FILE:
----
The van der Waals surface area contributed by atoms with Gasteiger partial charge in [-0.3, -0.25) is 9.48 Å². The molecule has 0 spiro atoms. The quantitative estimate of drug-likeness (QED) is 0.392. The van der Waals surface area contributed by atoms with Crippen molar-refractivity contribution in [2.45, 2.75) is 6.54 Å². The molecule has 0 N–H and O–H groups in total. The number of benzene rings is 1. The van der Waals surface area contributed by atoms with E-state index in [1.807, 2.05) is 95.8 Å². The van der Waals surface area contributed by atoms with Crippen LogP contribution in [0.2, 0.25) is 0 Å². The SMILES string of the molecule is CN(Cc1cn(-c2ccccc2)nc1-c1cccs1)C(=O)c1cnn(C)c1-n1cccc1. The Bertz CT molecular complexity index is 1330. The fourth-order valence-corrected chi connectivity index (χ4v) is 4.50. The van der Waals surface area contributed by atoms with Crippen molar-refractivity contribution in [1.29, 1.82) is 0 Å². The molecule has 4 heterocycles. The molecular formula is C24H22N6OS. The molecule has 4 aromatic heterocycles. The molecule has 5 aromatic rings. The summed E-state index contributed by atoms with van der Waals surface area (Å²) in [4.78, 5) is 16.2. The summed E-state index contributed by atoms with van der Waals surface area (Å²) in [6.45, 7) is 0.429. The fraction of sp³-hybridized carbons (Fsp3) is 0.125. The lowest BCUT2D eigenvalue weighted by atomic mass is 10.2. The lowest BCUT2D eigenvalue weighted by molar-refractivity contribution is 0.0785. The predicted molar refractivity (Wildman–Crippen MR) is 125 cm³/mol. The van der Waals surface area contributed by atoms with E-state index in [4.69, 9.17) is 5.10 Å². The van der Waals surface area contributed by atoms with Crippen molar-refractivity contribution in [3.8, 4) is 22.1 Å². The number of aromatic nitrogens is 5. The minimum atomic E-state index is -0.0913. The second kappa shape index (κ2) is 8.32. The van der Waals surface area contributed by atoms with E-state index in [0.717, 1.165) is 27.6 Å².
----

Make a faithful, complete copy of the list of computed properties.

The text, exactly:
The van der Waals surface area contributed by atoms with Gasteiger partial charge in [-0.3, -0.25) is 9.48 Å². The molecule has 0 spiro atoms. The quantitative estimate of drug-likeness (QED) is 0.392. The van der Waals surface area contributed by atoms with Crippen molar-refractivity contribution in [2.45, 2.75) is 6.54 Å². The molecule has 0 N–H and O–H groups in total. The number of benzene rings is 1. The van der Waals surface area contributed by atoms with E-state index in [1.807, 2.05) is 95.8 Å². The van der Waals surface area contributed by atoms with Crippen LogP contribution in [0.2, 0.25) is 0 Å². The SMILES string of the molecule is CN(Cc1cn(-c2ccccc2)nc1-c1cccs1)C(=O)c1cnn(C)c1-n1cccc1. The Bertz CT molecular complexity index is 1330. The fourth-order valence-corrected chi connectivity index (χ4v) is 4.50. The van der Waals surface area contributed by atoms with Crippen molar-refractivity contribution in [1.29, 1.82) is 0 Å². The molecule has 4 heterocycles. The molecular formula is C24H22N6OS. The molecule has 4 aromatic heterocycles. The molecule has 5 aromatic rings. The summed E-state index contributed by atoms with van der Waals surface area (Å²) in [4.78, 5) is 16.2. The summed E-state index contributed by atoms with van der Waals surface area (Å²) in [6.45, 7) is 0.429. The fraction of sp³-hybridized carbons (Fsp3) is 0.125. The lowest BCUT2D eigenvalue weighted by atomic mass is 10.2. The lowest BCUT2D eigenvalue weighted by molar-refractivity contribution is 0.0785. The predicted molar refractivity (Wildman–Crippen MR) is 125 cm³/mol. The van der Waals surface area contributed by atoms with E-state index in [4.69, 9.17) is 5.10 Å². The van der Waals surface area contributed by atoms with Crippen molar-refractivity contribution in [3.8, 4) is 22.1 Å². The number of aromatic nitrogens is 5. The minimum atomic E-state index is -0.0913. The second kappa shape index (κ2) is 8.32. The van der Waals surface area contributed by atoms with E-state index in [0.717, 1.165) is 27.6 Å².